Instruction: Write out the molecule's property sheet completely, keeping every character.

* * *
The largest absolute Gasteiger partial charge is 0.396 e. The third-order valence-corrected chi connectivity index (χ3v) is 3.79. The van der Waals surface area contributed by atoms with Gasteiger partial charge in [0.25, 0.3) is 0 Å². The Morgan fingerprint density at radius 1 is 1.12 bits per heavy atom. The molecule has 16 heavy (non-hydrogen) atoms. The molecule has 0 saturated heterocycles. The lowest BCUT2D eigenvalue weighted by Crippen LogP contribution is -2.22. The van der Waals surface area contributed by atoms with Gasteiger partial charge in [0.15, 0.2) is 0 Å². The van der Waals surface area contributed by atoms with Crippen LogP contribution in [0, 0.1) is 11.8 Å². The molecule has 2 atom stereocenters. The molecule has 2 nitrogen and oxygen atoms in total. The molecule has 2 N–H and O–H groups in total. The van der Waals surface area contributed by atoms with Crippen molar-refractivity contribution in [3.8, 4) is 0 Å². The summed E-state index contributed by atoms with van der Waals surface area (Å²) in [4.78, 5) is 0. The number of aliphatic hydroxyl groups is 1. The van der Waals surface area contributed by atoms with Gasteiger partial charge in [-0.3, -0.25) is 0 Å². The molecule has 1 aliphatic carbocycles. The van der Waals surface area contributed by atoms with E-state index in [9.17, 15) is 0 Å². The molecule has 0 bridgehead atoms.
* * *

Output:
The largest absolute Gasteiger partial charge is 0.396 e. The third-order valence-corrected chi connectivity index (χ3v) is 3.79. The van der Waals surface area contributed by atoms with Gasteiger partial charge in [0.25, 0.3) is 0 Å². The Morgan fingerprint density at radius 1 is 1.12 bits per heavy atom. The molecule has 16 heavy (non-hydrogen) atoms. The molecule has 0 saturated heterocycles. The lowest BCUT2D eigenvalue weighted by Crippen LogP contribution is -2.22. The van der Waals surface area contributed by atoms with Gasteiger partial charge in [0.15, 0.2) is 0 Å². The van der Waals surface area contributed by atoms with Crippen LogP contribution in [0, 0.1) is 11.8 Å². The molecule has 2 atom stereocenters. The molecule has 2 nitrogen and oxygen atoms in total. The molecule has 2 N–H and O–H groups in total. The van der Waals surface area contributed by atoms with Crippen molar-refractivity contribution in [3.8, 4) is 0 Å². The summed E-state index contributed by atoms with van der Waals surface area (Å²) in [4.78, 5) is 0. The number of aliphatic hydroxyl groups is 1. The van der Waals surface area contributed by atoms with Gasteiger partial charge in [-0.3, -0.25) is 0 Å². The molecule has 1 aliphatic carbocycles. The van der Waals surface area contributed by atoms with E-state index in [9.17, 15) is 0 Å². The molecule has 0 bridgehead atoms.